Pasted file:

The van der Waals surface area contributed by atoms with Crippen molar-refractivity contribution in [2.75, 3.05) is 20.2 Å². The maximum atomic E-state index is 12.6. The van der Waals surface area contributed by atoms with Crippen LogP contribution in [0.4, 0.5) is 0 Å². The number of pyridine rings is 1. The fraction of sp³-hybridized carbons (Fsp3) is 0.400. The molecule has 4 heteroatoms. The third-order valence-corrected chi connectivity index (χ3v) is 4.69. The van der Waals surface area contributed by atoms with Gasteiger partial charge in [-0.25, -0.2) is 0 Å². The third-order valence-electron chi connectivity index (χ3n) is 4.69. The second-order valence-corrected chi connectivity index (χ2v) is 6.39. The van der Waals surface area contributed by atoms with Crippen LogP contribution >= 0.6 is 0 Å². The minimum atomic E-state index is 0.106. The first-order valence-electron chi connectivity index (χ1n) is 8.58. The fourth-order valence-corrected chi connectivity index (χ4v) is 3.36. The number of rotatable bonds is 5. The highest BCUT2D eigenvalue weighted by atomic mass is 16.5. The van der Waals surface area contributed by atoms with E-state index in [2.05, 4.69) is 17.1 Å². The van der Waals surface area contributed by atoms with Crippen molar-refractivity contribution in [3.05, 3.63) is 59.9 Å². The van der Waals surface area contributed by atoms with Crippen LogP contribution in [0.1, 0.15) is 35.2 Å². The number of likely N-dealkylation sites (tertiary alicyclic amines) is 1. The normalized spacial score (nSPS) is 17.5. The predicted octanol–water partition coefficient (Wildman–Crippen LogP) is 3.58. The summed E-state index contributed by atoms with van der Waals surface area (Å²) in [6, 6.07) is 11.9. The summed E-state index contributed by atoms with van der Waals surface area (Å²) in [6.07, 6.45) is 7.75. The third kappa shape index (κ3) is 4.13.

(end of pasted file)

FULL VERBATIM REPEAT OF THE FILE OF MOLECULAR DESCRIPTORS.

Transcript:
The van der Waals surface area contributed by atoms with Crippen molar-refractivity contribution in [2.75, 3.05) is 20.2 Å². The maximum atomic E-state index is 12.6. The van der Waals surface area contributed by atoms with Crippen LogP contribution in [0.4, 0.5) is 0 Å². The number of pyridine rings is 1. The fraction of sp³-hybridized carbons (Fsp3) is 0.400. The molecule has 4 heteroatoms. The third-order valence-corrected chi connectivity index (χ3v) is 4.69. The van der Waals surface area contributed by atoms with Gasteiger partial charge in [-0.25, -0.2) is 0 Å². The third-order valence-electron chi connectivity index (χ3n) is 4.69. The second-order valence-corrected chi connectivity index (χ2v) is 6.39. The van der Waals surface area contributed by atoms with Crippen LogP contribution >= 0.6 is 0 Å². The minimum atomic E-state index is 0.106. The first-order valence-electron chi connectivity index (χ1n) is 8.58. The fourth-order valence-corrected chi connectivity index (χ4v) is 3.36. The number of rotatable bonds is 5. The highest BCUT2D eigenvalue weighted by atomic mass is 16.5. The van der Waals surface area contributed by atoms with E-state index in [2.05, 4.69) is 17.1 Å². The van der Waals surface area contributed by atoms with Crippen molar-refractivity contribution in [3.05, 3.63) is 59.9 Å². The van der Waals surface area contributed by atoms with Crippen LogP contribution in [0.1, 0.15) is 35.2 Å². The number of likely N-dealkylation sites (tertiary alicyclic amines) is 1. The normalized spacial score (nSPS) is 17.5. The predicted octanol–water partition coefficient (Wildman–Crippen LogP) is 3.58. The summed E-state index contributed by atoms with van der Waals surface area (Å²) in [6, 6.07) is 11.9. The summed E-state index contributed by atoms with van der Waals surface area (Å²) in [6.07, 6.45) is 7.75. The third kappa shape index (κ3) is 4.13.